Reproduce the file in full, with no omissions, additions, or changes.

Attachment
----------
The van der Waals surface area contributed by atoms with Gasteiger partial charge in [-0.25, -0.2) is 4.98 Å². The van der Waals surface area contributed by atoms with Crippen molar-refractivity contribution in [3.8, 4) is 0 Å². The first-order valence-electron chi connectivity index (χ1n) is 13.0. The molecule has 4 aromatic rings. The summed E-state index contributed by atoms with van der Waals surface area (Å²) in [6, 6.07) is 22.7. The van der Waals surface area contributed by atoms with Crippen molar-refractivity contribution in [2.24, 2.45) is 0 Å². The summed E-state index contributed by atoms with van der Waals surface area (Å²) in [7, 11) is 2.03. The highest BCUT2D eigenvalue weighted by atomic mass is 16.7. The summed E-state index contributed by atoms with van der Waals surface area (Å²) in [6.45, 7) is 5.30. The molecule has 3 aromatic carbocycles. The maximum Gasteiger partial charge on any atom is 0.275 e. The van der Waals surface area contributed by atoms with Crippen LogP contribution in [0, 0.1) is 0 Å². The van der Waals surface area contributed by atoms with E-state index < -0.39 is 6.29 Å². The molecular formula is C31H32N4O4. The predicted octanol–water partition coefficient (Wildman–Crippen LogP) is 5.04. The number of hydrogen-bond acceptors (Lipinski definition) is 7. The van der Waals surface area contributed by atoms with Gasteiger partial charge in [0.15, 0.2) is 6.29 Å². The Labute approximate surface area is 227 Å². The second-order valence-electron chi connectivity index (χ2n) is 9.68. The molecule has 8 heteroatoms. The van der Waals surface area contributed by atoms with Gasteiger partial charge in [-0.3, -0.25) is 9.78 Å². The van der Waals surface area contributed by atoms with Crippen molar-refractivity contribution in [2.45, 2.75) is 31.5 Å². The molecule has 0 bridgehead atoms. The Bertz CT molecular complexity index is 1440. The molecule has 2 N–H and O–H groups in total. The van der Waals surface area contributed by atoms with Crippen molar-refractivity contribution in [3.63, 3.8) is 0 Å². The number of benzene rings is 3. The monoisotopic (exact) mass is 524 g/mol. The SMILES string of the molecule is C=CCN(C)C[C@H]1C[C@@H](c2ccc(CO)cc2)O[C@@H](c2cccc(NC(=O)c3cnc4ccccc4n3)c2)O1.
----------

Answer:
The van der Waals surface area contributed by atoms with Gasteiger partial charge in [-0.25, -0.2) is 4.98 Å². The van der Waals surface area contributed by atoms with Crippen molar-refractivity contribution in [3.8, 4) is 0 Å². The first-order valence-electron chi connectivity index (χ1n) is 13.0. The molecule has 4 aromatic rings. The summed E-state index contributed by atoms with van der Waals surface area (Å²) in [6, 6.07) is 22.7. The van der Waals surface area contributed by atoms with Crippen molar-refractivity contribution in [2.24, 2.45) is 0 Å². The summed E-state index contributed by atoms with van der Waals surface area (Å²) in [7, 11) is 2.03. The highest BCUT2D eigenvalue weighted by atomic mass is 16.7. The summed E-state index contributed by atoms with van der Waals surface area (Å²) in [6.45, 7) is 5.30. The molecule has 3 aromatic carbocycles. The maximum Gasteiger partial charge on any atom is 0.275 e. The van der Waals surface area contributed by atoms with Crippen LogP contribution in [0, 0.1) is 0 Å². The van der Waals surface area contributed by atoms with E-state index < -0.39 is 6.29 Å². The molecular formula is C31H32N4O4. The predicted octanol–water partition coefficient (Wildman–Crippen LogP) is 5.04. The number of hydrogen-bond acceptors (Lipinski definition) is 7. The van der Waals surface area contributed by atoms with Gasteiger partial charge in [0.15, 0.2) is 6.29 Å². The Labute approximate surface area is 227 Å². The second-order valence-electron chi connectivity index (χ2n) is 9.68. The molecule has 8 heteroatoms. The van der Waals surface area contributed by atoms with Gasteiger partial charge in [-0.3, -0.25) is 9.78 Å². The van der Waals surface area contributed by atoms with Crippen molar-refractivity contribution in [2.45, 2.75) is 31.5 Å². The molecule has 0 bridgehead atoms. The Bertz CT molecular complexity index is 1440. The molecule has 2 N–H and O–H groups in total. The van der Waals surface area contributed by atoms with Crippen molar-refractivity contribution in [3.63, 3.8) is 0 Å². The number of benzene rings is 3. The monoisotopic (exact) mass is 524 g/mol. The SMILES string of the molecule is C=CCN(C)C[C@H]1C[C@@H](c2ccc(CO)cc2)O[C@@H](c2cccc(NC(=O)c3cnc4ccccc4n3)c2)O1.